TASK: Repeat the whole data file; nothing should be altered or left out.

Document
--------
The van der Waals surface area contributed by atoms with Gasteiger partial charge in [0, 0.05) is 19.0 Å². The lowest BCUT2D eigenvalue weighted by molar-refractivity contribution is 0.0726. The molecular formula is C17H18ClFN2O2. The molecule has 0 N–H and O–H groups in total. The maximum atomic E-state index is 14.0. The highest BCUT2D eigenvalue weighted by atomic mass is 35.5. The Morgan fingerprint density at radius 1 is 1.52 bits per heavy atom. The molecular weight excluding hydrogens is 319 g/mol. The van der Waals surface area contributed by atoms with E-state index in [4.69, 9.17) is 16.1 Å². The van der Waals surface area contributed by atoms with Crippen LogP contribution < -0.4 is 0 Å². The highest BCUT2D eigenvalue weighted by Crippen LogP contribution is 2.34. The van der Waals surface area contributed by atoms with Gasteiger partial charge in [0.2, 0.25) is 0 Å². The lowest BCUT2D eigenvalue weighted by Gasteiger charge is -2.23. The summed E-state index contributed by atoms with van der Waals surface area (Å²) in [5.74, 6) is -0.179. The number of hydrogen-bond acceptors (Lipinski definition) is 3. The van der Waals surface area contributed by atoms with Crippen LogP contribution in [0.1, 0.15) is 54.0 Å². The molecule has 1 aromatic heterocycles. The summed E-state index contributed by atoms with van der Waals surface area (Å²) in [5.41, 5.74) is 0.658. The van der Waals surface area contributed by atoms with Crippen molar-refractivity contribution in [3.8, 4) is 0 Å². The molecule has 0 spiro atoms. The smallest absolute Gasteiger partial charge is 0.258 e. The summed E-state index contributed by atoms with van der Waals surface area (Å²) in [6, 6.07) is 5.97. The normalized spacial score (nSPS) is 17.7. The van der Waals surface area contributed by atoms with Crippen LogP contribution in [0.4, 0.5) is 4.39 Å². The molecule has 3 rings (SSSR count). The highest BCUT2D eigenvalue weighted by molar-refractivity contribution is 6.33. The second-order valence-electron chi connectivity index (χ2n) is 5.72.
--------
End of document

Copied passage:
The van der Waals surface area contributed by atoms with Gasteiger partial charge in [0, 0.05) is 19.0 Å². The lowest BCUT2D eigenvalue weighted by molar-refractivity contribution is 0.0726. The molecular formula is C17H18ClFN2O2. The molecule has 0 N–H and O–H groups in total. The maximum atomic E-state index is 14.0. The highest BCUT2D eigenvalue weighted by atomic mass is 35.5. The Morgan fingerprint density at radius 1 is 1.52 bits per heavy atom. The molecular weight excluding hydrogens is 319 g/mol. The van der Waals surface area contributed by atoms with E-state index in [4.69, 9.17) is 16.1 Å². The van der Waals surface area contributed by atoms with Crippen LogP contribution < -0.4 is 0 Å². The highest BCUT2D eigenvalue weighted by Crippen LogP contribution is 2.34. The van der Waals surface area contributed by atoms with Gasteiger partial charge in [0.2, 0.25) is 0 Å². The lowest BCUT2D eigenvalue weighted by Gasteiger charge is -2.23. The summed E-state index contributed by atoms with van der Waals surface area (Å²) in [5.74, 6) is -0.179. The number of hydrogen-bond acceptors (Lipinski definition) is 3. The van der Waals surface area contributed by atoms with Crippen LogP contribution in [0.1, 0.15) is 54.0 Å². The molecule has 1 aromatic heterocycles. The summed E-state index contributed by atoms with van der Waals surface area (Å²) in [5.41, 5.74) is 0.658. The van der Waals surface area contributed by atoms with Crippen molar-refractivity contribution in [3.8, 4) is 0 Å². The molecule has 0 spiro atoms. The smallest absolute Gasteiger partial charge is 0.258 e. The summed E-state index contributed by atoms with van der Waals surface area (Å²) in [6, 6.07) is 5.97. The normalized spacial score (nSPS) is 17.7. The van der Waals surface area contributed by atoms with Crippen LogP contribution in [0.4, 0.5) is 4.39 Å². The molecule has 3 rings (SSSR count). The highest BCUT2D eigenvalue weighted by molar-refractivity contribution is 6.33. The second-order valence-electron chi connectivity index (χ2n) is 5.72.